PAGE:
The ‘fear of the heart versus debate of the mind’

We are also sensitive to the fact that many clients are fearful due to the political landscape and in these cases the discussion goes way beyond the debate around relative investment returns. For these individuals it isn’t just a fear of missing out but rather a fear of joining in. The concern is that being a member of a retirement fund, may lead to a complete erosion of their retirement savings. Whilst we understand the juxtaposition of the ‘heart versus mind’ debate at play, we need to ensure that clients are aware of all of the compromises involved when opting against a retirement fund so that they can make a fully informed decision. Some individuals decided to redirect their retirement fund contributions to discretionary vehicles, while others have gone a step further and cashed in existing preservation fund savings and redeployed those savings offshore. The latter course of action requires the most careful consideration because it involves making an irreversible decision, with very negative consequences.

When withdrawing capital from a retirement fund, the impact of the withdrawal tax tables can significantly reduce the net amount available for the offshore investment. Many investors hope to counter these consequences by reinvesting their proceeds in offshore equities in the hope that they will recover their losses and achieve an improved outcome over the long term. While offshore equities have rallied strongly, past outperformance cannot be guaranteed at the same magnitude in the future.

Figure 3 shows the impact on a pre-retirement withdrawal of a R5m pension fund benefit. This would result in nearly R1.7m of its value being lost to tax which is equivalent to starting the offshore investment with a 34% drawdown on day one.

Figure 3: Beware of unintended consequences
Clients need to be mindful of future fees and taxes

Beware of unintended consequences

Source: Ninety One, Morningstar and SARS, performance net of fees to end May 2021. Withdrawal tax deducted based on 2020/2021 withdrawal table. Performance shown in ZAR. Gain for offshore investment calculated in USD and converted to ZAR, CGT of 18% applied. Executor fees calculated at 4.03% and estate duty at 20%. Investment performance is for illustrative purposes only. The investment performance is calculated by taking all ongoing fees into account for the amount shown and income is reinvested on the reinvestment date. Initial fees are not applicable to this fund.

  • The graph shows that taking money out of the preservation fund and re-investing the net amount in global equities, would not only have significantly reduced the value relative to remaining invested in the Opportunity Fund but would also have introduced a significant future tax liability.
  • In little more than a year, an unrealised capital gains tax (CGT) liability of nearly R300 000 would have been created, even though the value as at end May 2021 was approximately 17% lower than the preservation fund’s value prior to cashing in the benefit.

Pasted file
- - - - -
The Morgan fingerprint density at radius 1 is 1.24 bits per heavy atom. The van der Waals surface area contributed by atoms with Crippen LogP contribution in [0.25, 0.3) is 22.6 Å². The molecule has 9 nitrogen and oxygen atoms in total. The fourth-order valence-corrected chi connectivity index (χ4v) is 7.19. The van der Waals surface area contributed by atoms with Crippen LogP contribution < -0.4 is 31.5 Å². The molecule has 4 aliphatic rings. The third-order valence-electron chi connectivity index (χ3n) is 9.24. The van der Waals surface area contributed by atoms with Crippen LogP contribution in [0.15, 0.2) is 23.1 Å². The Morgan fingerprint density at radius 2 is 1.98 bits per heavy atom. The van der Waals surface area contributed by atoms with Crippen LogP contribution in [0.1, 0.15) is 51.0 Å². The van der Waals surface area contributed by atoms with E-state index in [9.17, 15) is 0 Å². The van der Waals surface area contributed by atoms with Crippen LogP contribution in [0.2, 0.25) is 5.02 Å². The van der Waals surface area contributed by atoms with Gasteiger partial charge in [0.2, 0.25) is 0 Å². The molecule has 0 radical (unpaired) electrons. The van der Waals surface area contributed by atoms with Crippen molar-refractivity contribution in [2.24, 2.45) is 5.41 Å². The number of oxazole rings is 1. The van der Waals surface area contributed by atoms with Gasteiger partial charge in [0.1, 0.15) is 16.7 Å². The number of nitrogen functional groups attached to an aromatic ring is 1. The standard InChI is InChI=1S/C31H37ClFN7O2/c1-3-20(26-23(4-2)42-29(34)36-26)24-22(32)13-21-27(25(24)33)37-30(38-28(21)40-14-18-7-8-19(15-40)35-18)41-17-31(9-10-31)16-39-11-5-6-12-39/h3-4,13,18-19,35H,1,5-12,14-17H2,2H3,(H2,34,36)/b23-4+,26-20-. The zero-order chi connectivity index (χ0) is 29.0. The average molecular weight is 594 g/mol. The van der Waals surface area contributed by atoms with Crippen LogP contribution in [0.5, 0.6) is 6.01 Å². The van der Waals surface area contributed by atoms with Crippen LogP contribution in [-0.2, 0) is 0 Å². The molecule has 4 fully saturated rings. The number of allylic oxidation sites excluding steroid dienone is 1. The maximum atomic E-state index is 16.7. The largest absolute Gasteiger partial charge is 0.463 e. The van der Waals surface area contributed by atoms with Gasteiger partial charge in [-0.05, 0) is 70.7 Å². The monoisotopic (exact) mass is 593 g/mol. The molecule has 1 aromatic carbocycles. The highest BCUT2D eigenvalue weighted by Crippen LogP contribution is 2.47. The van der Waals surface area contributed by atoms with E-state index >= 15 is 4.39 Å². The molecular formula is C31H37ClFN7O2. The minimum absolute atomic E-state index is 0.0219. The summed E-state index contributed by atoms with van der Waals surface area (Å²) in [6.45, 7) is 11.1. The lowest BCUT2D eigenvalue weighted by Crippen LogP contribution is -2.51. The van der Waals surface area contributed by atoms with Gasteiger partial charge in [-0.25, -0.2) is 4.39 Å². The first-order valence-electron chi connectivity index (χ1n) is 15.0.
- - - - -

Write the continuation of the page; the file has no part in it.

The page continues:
• On death, executor fees and estate duty would be applicable, which, based on the value at the end of the illustration, would be close to R1m in aggregate.

Retirement funds remain fit for purpose

The aim of this series of articles was to provide a deep dive into the process of saving for retirement and to assess the prospects of different strategies in delivering on investor goals. Retirement funds were designed specifically to provide for this outcome and have proven to be incredibly effective in doing so. They have many tax and structural benefits that help maximise value during the accumulation phase, provide a regular income in the decumulation phase, and help maximise the value that can be preserved on death.

They are utilised by people from all walks of life from the poor to the ultra-wealthy, all of whom have the opportunity to enjoy these benefits. A discretionary savings vehicle, on the other hand, is in most instances the preserve of wealthier individuals and subsequently receive little relief from fees and wealth taxes on disposal and death.

When predicting outcomes via different investment vehicles, it is not as simple as looking at different asset class returns and assuming that higher returns equate to better outcomes. One needs to consider all the financial planning implications. Retirement funds have shown that taking all of these factors into account, they are incredibly hard to beat when saving for one’s golden years.

For more articles & videos on funding retirement visit our Masterclass series hub.

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Authored by

Albert Coetzee
Head of the Global Investment Platform
Marc Lindley
Product Specialist